Activists in Argentina aim to expel Israeli water company

Activists in Argentina aim to expel Israeli water company

BUENOS AIRES: The upscale neighbourhood of Recoleta was pulsing with the sound of drums and chanting last month, as protesters gathered outside the Palestinian embassy in Buenos Aires to call for an end to Israel’s war in Gaza. But amid the sea of Palestinian flags, Silvia Ferreyra gripped a different symbol of solidarity. Above her head, she held a banner depicting a blue ribbon of water trapped behind a lock and chain. Printed above the picture in large red type was the phrase, “Fuera Mekorot”.

Ferreyra, 52, had a simple message. She wanted Mekorot, Israel’s state-run water company, out of Argentina. Since September 2022, seven Argentinian provinces have signed wide-ranging agreements granting Mekorot significant influence over how they allocate water resources. Yet, with Israel drawing outcry for its deadly military campaign in Gaza, Argentinian activists are looking to leverage the public attention to pressure the government into cutting ties with the company.

“We are trying to [spread] the information that this is not only something completely foreign to our country, but that in our country there is a business … causing conflict in Palestine,” said Ferreyra, a longtime organiser who works in the Argentinian Chamber of Deputies’s environmental commission. Mekorot’s future in Argentina cannot be evaluated “without taking into account the current situation and the context of the conflict there in the Gaza Strip”, she added. “We have to discuss the origins of this conflict more deeply.”

Though widely seen as a world leader in water management technology, Mekorot has drawn international condemnation for its policies in Gaza and the West Bank. It has controlled water supplies in the two Palestinian territories since Israel occupied them in 1967. Though not directly named, the company’s activities were referenced in a 2022 report by United Nations Special Rapporteur for Human Rights Michael Lynk, which accused Israel of implementing a system of “apartheid” against Palestinians.

The report identified access to water as a major source of inequality. “The utilities and services which the [Israeli] settlements enjoy — water, power, housing, access to well-paid jobs, roads and industrial investment — are far superior to those available to the Palestinians,” it explained. The Israeli nonprofit B’Tselem also blamed “Israel’s deliberately discriminatory” policies for water shortages in the West Bank.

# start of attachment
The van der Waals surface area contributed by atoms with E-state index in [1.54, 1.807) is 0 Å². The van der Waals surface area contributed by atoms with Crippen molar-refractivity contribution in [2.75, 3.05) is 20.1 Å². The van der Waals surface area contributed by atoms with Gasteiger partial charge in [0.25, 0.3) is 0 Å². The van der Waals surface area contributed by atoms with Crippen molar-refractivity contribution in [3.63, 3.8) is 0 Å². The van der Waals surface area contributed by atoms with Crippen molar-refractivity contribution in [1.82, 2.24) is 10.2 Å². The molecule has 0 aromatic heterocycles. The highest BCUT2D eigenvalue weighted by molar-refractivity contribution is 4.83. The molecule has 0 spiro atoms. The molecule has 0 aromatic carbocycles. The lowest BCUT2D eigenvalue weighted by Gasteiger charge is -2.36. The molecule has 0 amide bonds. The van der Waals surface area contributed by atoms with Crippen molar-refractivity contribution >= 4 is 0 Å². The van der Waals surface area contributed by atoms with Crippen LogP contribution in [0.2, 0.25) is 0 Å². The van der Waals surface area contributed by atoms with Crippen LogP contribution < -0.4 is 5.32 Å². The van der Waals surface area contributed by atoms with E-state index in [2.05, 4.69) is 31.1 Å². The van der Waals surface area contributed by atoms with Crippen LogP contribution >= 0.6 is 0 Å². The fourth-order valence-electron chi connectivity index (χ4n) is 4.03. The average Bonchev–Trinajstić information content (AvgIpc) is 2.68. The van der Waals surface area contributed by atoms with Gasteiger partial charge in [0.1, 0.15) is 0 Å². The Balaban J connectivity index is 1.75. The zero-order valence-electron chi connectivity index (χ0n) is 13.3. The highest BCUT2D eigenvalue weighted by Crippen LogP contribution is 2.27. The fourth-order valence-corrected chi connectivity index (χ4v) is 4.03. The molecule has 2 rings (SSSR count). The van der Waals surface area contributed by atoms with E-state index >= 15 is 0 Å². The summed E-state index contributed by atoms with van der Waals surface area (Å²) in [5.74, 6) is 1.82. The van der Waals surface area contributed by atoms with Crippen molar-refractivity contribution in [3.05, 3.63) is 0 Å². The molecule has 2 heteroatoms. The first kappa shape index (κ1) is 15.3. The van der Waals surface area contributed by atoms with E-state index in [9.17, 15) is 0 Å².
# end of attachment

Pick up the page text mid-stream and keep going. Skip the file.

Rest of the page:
In an April report, B’Tselem found that only 36 percent of Palestinians in the area had running water throughout the year. There were also wide discrepancies in water usage. Israeli settlers in the West Bank consumed an average of 247 litres (65 gallons) of water per capita each day, while Palestinians used just 82.4 (21 gallons) — limiting their ability to meet their basic needs for hydration, hygiene, sanitation and everyday chores. “To make up for the shortage, the Palestinian Authority is forced to purchase water from Israel’s national water company, Mekorot, at a much higher cost,” the report explained.

When Israel began its military campaign last month, it used Mekorot to cut the water supply to Gaza completely, forcing residents to drink polluted water. Hospitals, meanwhile, were left without proper sanitation. “Israel is using its strategic control over water resources on the one hand, and water distribution on the other, as a geopolitical tool and does so in highly unequal ways,” said Erik Swyngedouw, a geographer at the University of Manchester who researches the intersection of water and politics.

Mekorot did not respond to a request for comment about its humanitarian record in Gaza and the West Bank, nor about concerns over its expansion in Argentina. The accusations that Mekorot has contributed to the oppression of Palestinians have prompted some groups to sever ties with the Israeli water company over the past decade. In the Netherlands, the water company Vitens announced in 2013 that it would end relations with Mekorot after consulting with the Dutch foreign ministry. — Aljazeera